In an ideal world, you do it across all of them and you tailor it for each of them, but if you have a selection think about what your objectives are – is it traffic? Is it bigger views? Advertising revenue?

Digital or print?

Digital – because that’s where my expertise has been. But I do love print magazines. I’ve always worked for magazine publishers, but I appreciate the flexibility you get with a pure-play like Digital Spy. We launched the Apple News+ magazine last year as well and that has been interesting as we’ve been a daily news website for twenty years and we’ve gone to the other extreme of working to monthly deadlines, getting different levels of access, and competing with other established magazine brands. That’s only increased my respect for everything magazine journalists do. And of course, working at Hearst UK, you can’t not be engaged with magazine culture. I’m always browsing other magazines to retrofit ideas. The best editors are across both.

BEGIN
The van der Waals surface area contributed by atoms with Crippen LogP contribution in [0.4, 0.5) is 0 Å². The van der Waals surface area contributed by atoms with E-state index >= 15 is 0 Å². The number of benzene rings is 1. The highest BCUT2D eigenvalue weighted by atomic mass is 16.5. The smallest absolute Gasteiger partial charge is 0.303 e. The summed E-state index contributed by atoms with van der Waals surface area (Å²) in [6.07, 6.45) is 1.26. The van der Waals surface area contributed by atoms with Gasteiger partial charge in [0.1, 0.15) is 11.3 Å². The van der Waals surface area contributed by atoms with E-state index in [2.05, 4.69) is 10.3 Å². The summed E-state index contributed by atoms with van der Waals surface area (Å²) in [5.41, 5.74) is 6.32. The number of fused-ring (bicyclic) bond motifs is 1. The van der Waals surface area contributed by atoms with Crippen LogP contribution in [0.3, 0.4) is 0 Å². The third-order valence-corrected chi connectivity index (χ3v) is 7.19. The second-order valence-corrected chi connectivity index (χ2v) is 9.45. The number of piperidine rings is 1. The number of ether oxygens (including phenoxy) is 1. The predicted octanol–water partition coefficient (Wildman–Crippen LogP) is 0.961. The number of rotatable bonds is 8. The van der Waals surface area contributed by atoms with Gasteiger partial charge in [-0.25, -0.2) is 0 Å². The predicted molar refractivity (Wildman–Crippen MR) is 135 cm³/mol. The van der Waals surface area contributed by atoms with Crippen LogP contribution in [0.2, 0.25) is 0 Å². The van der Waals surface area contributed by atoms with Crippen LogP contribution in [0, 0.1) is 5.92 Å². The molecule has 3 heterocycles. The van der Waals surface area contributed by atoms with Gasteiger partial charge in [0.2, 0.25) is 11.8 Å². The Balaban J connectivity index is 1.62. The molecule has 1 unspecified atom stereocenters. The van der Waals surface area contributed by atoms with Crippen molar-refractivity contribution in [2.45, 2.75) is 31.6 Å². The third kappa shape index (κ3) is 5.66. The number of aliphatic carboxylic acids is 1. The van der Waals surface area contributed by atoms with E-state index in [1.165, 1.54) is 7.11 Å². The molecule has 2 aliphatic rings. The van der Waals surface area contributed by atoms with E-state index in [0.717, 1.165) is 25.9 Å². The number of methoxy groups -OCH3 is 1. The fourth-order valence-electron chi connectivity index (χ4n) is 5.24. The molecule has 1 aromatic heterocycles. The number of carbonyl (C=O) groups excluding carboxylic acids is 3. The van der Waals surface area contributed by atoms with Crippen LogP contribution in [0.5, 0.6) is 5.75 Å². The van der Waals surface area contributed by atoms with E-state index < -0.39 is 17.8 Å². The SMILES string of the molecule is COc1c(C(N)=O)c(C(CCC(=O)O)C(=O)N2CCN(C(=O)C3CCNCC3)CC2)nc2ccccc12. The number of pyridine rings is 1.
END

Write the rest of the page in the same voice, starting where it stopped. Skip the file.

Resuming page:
What magazine do you stockpile?

Digital Spy magazine exists on Apple News+ which is essentially Spotify for magazines… so technically all of them! I’m often browsing everything and anything, from Entertainment Weekly to Empire to Cosmo to Glamour to Vogue.

In our house, we have a lot of copies of The New Scientist as my girlfriend recently got a subscription to that for her 30th birthday. But when I was out and commuting, I’d often have copies of Time Out and NME when it was still in print and free. I imagine Time Out will start to pile up on my desk again when I’m back in the office.

What’s on your radar?

As of today, Black Friday and Cyber Monday planning for e-commerce has already started. It gets earlier and earlier every year.

Beyond that we’re looking at TikTok – I’m amazed at how every day normal people with niche skills are getting these huge audiences. Today I was watching this guy who is really good at cleaning old trainers who was getting millions of views.

And then more technical – the Instagram creators channel has finally confirmed that you are meant to put hashtags in the caption, not in the comments, which is good to finally have an official word on that. Which helps with discoverability, search, and SEO.